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14-02-2017 | The Americas

Mexico: ICRC president calls on Latin America and Caribbean to keep championing prohibition of nuclear weapons Press Release

Mexico (ICRC) – The president of the International Committee of the Red Cross (ICRC), Peter Maurer, today urged governments in Latin America and the Caribbean to support the negotiations on a new treaty to prohibit and eliminate nuclear weapons.

"The ICRC looks forward to working closely with your governments to make a treaty prohibiting nuclear weapons a reality, and pursue broader efforts to rid the world of these weapons once and for all," said Peter Maurer. "Protecting humanity from these dangers is a humanitarian imperative," he said in a video message shown today at the 50th anniversary celebrations of the 1967 Treaty of Tlatelolco. The event was held at the Mexican Secretariat of Foreign Affairs as part of the 25th session of the General Conference of the Agency for the Prohibition of Nuclear Weapons in Latin America and the Caribbean.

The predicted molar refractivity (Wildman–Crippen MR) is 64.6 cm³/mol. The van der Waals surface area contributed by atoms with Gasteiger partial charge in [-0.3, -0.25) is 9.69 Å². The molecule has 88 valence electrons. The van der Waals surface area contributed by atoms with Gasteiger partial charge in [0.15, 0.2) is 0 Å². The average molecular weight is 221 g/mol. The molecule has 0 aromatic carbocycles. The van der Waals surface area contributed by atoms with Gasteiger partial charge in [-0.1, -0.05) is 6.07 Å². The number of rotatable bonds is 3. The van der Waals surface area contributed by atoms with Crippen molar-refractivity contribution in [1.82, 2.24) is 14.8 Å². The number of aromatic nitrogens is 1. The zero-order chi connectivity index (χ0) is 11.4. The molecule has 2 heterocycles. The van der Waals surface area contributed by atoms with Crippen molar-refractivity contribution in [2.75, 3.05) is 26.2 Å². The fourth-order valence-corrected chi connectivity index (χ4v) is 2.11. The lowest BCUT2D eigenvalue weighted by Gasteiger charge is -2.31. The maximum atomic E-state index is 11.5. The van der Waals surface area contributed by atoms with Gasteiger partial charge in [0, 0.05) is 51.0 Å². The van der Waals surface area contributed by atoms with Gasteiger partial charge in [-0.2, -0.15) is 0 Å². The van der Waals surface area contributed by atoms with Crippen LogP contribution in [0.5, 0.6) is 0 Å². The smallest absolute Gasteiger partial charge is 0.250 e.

The ICRC president went on to say that the Treaty of Tlatelolco was a "critical pillar of international disarmament law." Since it came into force on 25 April 1969, it "has promised protection and security to millions of people against the catastrophic dangers that nuclear weapons pose," and "has been a reference and an inspiration for the later development of nuclear-weapon-free zones in Africa, Central Asia and South-East Asia."

In addition to highlighting the historical significance of establishing the first nuclear-weapon-free zone in a densely populated part of the world, President Maurer underlined that the countries of Latin America and the Caribbean were as committed to nuclear disarmament now as they were 50 years ago.

The ICRC's stance echoes that of the whole International Red Cross and Red Crescent Movement, which in 2011 made a historic appeal for the prohibition and elimination of nuclear weapons to become a reality once and for all.

The ICRC will continue reaching out to States which rely on nuclear weapons in their defence doctrines and will call on them to join this effort for the prohibition and elimination of such weapons: "If they cannot do so at this time, we appeal to them to take measures to urgently reduce the risk of intentional or accidental use," added President Maurer.

For further information, please contact:
Yves Heller, ICRC Mexico, tel. +52 55 2581 2110 ext. 4961, or mob. +52 55 2755 1794

Peter Maurer's video message:


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